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  • My father loved being at the helm. Whether on his boat, the PoopJooBee, or behind the wheel of his Chrysler company car, he preferred being in the position of control. In that way I suppose we're a lot alike.

    I say "suppose" because he died young, a once-and-done heart attack in the early morning hours of January 9, 1969. I was all of sixteen, and I'm the one who found his lifeless, quickly cooling body on the kitchen floor. But that's a story for another day. Today I want to talk about the time he put me behind the wheel.

    My dad was into gadgets. Not the kind we all have now, the electronic gizmo-poppers I, for sure, am so enamored with. His gadgets were the boat, an 8-track tape deck in the car, an early model (not very) portable phone and a 3-wheel gas golf cart. One day he suggested we drive to the golf course and that we make the approximately 5-mile trip in the cart. I jumped at the offer, first because it was to be just the two of us, and at this stage in our lives my dad was clearly my hero. Also, the ride in the golf cart would be an adventure, great open-aired fun - not to mention, the disruption we would cause on the few city streets we'd travel ... definitely a bonus.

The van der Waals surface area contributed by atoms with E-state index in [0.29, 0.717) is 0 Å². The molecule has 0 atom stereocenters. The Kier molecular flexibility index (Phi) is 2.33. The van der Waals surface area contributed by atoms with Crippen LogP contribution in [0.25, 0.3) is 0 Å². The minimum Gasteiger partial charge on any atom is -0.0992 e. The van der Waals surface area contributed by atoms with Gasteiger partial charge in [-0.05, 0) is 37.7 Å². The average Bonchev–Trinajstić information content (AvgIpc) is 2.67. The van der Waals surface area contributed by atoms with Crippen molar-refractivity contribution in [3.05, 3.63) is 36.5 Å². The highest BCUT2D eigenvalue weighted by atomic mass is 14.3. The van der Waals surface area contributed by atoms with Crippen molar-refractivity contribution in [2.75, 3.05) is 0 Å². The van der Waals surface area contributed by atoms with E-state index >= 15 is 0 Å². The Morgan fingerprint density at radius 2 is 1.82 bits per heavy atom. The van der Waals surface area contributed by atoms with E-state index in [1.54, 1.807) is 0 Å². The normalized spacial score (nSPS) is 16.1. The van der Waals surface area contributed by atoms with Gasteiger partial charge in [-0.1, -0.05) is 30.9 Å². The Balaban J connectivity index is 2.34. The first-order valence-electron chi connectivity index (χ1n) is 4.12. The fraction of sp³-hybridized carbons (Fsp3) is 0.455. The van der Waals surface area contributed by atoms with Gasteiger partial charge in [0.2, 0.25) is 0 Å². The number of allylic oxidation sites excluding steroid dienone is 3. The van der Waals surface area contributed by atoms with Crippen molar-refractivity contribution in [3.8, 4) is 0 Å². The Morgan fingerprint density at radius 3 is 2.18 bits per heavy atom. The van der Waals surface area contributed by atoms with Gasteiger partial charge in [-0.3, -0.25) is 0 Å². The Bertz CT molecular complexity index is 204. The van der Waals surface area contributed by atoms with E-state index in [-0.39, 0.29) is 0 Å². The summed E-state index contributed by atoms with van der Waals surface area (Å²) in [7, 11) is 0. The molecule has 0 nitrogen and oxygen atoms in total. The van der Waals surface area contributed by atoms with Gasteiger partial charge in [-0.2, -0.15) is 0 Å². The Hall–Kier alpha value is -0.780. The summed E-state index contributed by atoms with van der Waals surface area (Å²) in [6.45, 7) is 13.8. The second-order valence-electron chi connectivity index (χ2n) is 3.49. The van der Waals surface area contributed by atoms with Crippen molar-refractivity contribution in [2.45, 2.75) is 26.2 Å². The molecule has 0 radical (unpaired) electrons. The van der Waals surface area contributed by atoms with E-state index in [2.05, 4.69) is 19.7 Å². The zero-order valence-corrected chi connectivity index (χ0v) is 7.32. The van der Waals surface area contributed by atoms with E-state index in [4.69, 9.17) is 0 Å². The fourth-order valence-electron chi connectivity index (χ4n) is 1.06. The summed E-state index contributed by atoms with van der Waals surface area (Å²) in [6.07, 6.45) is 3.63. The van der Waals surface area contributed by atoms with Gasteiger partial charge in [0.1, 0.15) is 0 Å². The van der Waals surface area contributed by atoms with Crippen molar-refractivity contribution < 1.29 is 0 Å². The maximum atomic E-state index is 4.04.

About half way there he asked me to take the wheel, to drive the rest of the way. Though I was a little shaky at first, a few minutes and one stoplight later, we chugged into the parking lot at the golf course, and I pulled the Harley-Davidson 3-wheeler into the parking lot. After a couple of cocktails for him and nine holes for me, we headed back home, me at the wheel for the entire trip.

    I didn't know it then but I was being tested, and apparently I passed.

    About two weeks later Mom brought Dad home from the hospital and cataract surgery. Back in those days the doctors did it with knives, not lasers, and the recuperation time was more than a few hours or a couple of days. Both of Dad's eyes were covered, big patches all taped up and very scary looking. He must have felt vulnerable; I can't imagine a minute of blindness, much less a week of being led by the hand all over the house. Mom, my sister, my brothers and I took turns helping him from room to room. Then on the third day, as I'm walking him down the driveway to pick up the mail or the afternoon paper, he says, "Son, let's take a ride to the golf course."

    "Sure, I'll get the golf cart," I quickly agreed, feeling empowered after our little jaunt a few weeks earlier.

    "No," he said, "let's take the car."

    I didn't worry about the safety - or lack of it - riding as a passenger in a big Chrysler with a man who had both eyes covered. Didn't have time to worry. "You drive," he says, handing me the keys.

    "But, Dad, I'm only 12."

    "You did it in the golf cart. You can do it in the car, easy."

    All he said was true ... except the "no sweat" part. I was a nervous wreck, but that was the only wreck that day. My speed was well under the limit, and I may have looked a few too many times to the left and right at the stop signs. But Dad had a couple of pops with his pals and I had a first drive adventure. I could never have guessed that piloting the golf car would serve as my driver training, but clearly he was planning ahead.
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